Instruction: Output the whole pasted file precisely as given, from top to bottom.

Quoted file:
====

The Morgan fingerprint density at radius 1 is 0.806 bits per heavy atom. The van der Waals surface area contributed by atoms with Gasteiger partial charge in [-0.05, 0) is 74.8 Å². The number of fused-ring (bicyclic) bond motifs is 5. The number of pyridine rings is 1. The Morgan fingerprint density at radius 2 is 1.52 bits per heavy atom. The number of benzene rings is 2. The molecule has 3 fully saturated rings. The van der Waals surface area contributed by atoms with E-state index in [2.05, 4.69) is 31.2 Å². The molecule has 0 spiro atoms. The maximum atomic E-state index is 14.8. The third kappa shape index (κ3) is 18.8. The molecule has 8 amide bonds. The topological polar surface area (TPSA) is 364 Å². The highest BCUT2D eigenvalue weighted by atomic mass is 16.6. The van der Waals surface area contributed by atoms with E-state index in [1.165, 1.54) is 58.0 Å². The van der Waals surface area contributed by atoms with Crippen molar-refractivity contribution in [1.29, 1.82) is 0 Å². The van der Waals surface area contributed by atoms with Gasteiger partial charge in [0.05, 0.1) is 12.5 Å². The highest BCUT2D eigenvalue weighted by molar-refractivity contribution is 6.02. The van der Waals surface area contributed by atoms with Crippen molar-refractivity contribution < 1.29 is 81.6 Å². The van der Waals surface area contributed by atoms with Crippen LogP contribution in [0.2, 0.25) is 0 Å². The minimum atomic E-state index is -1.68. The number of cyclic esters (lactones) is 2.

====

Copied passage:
The Morgan fingerprint density at radius 1 is 0.806 bits per heavy atom. The van der Waals surface area contributed by atoms with Gasteiger partial charge in [-0.05, 0) is 74.8 Å². The number of fused-ring (bicyclic) bond motifs is 5. The number of pyridine rings is 1. The Morgan fingerprint density at radius 2 is 1.52 bits per heavy atom. The number of benzene rings is 2. The molecule has 3 fully saturated rings. The van der Waals surface area contributed by atoms with E-state index in [2.05, 4.69) is 31.2 Å². The molecule has 0 spiro atoms. The maximum atomic E-state index is 14.8. The third kappa shape index (κ3) is 18.8. The molecule has 8 amide bonds. The topological polar surface area (TPSA) is 364 Å². The highest BCUT2D eigenvalue weighted by atomic mass is 16.6. The van der Waals surface area contributed by atoms with E-state index in [1.165, 1.54) is 58.0 Å². The van der Waals surface area contributed by atoms with Crippen molar-refractivity contribution in [1.29, 1.82) is 0 Å². The van der Waals surface area contributed by atoms with Gasteiger partial charge in [0.05, 0.1) is 12.5 Å². The highest BCUT2D eigenvalue weighted by molar-refractivity contribution is 6.02. The van der Waals surface area contributed by atoms with Crippen molar-refractivity contribution < 1.29 is 81.6 Å². The van der Waals surface area contributed by atoms with Crippen LogP contribution in [0.2, 0.25) is 0 Å². The minimum atomic E-state index is -1.68. The number of cyclic esters (lactones) is 2.